Due to new treatments and changed attitudes, increasingly more former cancer patients are able to complete their military service
The Finnish Defence Forces approve increasingly more cancer survivors for compulsory military service. A recent study found that slightly over half of cancer survivors are accepted into military service. Kai Parkkola, professor of military medicine at the University of Tampere, was one of the researchers.
“This is a delightful result. Our study shows that the young men who have recovered from cancer do quite well during their military service,” Parkkola says.
The study also discovered that the youngest cohorts did the best in the call-ups and during the first few weeks of their military training. According to Parkkola, this is because of improved cancer treatments.
In order for a cancer survivor to be accepted into military service, he or she must be estimated to be able to perform the service safely and be eligible for war time duty on the basis of a medical examination and a review by the call-up panel. Military service is currently only compulsory for men in Finland and about 27,000 conscripts are trained annually.
The study found that cancer survivors did not interrupt their compulsory military service more frequently than conscripts without a history of cancer. On average, they also attained the same level of education or ranks than the other conscripts.
This is only possible in Finland
The study followed-up on a total of 1,680 male patients born between 1960 and 1992 with a malignancy diagnosed before the age of sixteen.
“There are annually only about fifty men who fit the criteria of the research. That’s why we had to investigate conscripts over such a long period of time,” Parkkola explains.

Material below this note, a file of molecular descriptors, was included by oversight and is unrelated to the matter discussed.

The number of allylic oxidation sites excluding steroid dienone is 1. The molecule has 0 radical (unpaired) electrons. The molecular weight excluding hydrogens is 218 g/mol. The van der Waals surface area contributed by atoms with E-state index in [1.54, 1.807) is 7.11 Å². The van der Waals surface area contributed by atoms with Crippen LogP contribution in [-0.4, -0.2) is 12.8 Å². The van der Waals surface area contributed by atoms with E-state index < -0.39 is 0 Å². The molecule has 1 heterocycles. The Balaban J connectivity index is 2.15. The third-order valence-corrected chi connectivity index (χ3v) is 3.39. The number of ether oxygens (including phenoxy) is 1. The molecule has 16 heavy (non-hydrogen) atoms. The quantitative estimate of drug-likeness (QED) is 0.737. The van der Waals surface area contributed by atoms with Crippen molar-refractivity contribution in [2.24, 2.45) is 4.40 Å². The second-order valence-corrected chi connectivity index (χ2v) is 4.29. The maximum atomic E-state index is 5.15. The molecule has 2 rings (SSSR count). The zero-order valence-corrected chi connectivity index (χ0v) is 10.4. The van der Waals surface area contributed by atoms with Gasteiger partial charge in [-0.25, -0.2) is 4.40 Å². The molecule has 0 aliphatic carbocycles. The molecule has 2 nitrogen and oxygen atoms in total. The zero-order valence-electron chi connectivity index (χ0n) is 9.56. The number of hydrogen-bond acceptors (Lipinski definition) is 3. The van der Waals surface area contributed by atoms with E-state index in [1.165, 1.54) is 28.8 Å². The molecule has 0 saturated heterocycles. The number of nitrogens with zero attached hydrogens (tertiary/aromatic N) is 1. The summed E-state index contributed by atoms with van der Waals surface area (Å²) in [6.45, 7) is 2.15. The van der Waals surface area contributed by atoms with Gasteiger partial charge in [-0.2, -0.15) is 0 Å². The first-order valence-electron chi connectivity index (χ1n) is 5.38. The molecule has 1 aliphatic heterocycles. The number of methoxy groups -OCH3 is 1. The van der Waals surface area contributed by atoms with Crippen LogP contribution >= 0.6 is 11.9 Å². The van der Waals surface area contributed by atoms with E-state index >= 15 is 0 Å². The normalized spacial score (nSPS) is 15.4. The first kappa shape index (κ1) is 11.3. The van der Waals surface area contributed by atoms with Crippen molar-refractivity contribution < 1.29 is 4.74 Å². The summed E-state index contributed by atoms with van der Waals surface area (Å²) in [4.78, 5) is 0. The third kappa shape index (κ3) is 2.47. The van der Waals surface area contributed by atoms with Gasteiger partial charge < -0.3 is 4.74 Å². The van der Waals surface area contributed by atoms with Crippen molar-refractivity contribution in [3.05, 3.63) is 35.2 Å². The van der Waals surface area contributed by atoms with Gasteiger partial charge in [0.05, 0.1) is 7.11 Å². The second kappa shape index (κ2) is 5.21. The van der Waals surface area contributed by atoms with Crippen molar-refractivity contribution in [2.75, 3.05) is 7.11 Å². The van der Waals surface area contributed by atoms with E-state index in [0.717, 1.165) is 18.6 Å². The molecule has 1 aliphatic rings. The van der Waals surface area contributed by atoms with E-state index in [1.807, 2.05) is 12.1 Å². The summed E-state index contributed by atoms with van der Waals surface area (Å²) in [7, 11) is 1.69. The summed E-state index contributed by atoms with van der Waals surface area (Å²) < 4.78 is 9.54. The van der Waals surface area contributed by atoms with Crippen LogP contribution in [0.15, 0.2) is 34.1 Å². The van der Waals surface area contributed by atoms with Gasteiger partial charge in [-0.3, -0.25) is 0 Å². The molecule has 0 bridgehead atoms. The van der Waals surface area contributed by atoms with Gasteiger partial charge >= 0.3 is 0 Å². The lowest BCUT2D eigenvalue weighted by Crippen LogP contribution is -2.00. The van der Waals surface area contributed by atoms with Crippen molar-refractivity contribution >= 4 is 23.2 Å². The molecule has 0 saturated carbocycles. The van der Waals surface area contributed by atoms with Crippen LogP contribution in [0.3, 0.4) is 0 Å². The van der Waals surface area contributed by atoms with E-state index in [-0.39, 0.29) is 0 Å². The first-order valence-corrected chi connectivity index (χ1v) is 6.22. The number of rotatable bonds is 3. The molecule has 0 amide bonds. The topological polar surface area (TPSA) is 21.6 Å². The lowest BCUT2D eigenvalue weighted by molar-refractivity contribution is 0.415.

Before 1991, cancer survivors were automatically exempt from compulsory military service.
“Finland is an excellent place to conduct such a study because the Finnish Cancer Registry is first-rate and the Finnish Defence Forces conduct physical and cognitive tests on the young men. This means that we are able to undertake research that would be practically impossible elsewhere,” Parkkola says.
Cancer survivors do well in the tests
Even though cancer treatments often leave a mark on the patient, the tests carried out by the Finnish Defence Forces did not reveal many differences between the former patients and the control group.
“The standing long-jump test was the only muscular strength test for which survivor groups performed worse than the controls. Another difference was the case of brain tumour survivors and their cognitive test results. There was a clear difference in their basic ability P1-test results, which measure general intelligence and visuospatial and mathematical abilities,” Parkkola says.
The study demonstrates that there are differences between how young men with different types of cancer are likely to manage in military service. For example, no differences were found in the case of former leukaemia patients. Radiation therapy, especially for brain tumours, involves the weakest prognosis.
Renal cancer survivors did the best in the call-ups, with 69 percent of the men accepted for military service. However, a significant number of them were classified in the class B fitness class.
According to the study, the opportunity to complete military service may improve cancer survivors’ social adaptation and their coping after cancer.
“I predict that in the future even larger numbers of cancer survivors will complete their military service in the usual way,” Parkkola says.
Text: Jaakko Kinnunen
Photograph: Jonne Renvall
Ahomäki Ritva, Harila-Saari Arja, Parkkola Kai, Matomäki Jaakko & Lähteenmäki Päivi M.: Compulsory military service as a measure of later physical and cognitive performance in male survivors of childhood cancer. Acta Oncologica, Accepted 29 June 2017, Published online: 15 July 2017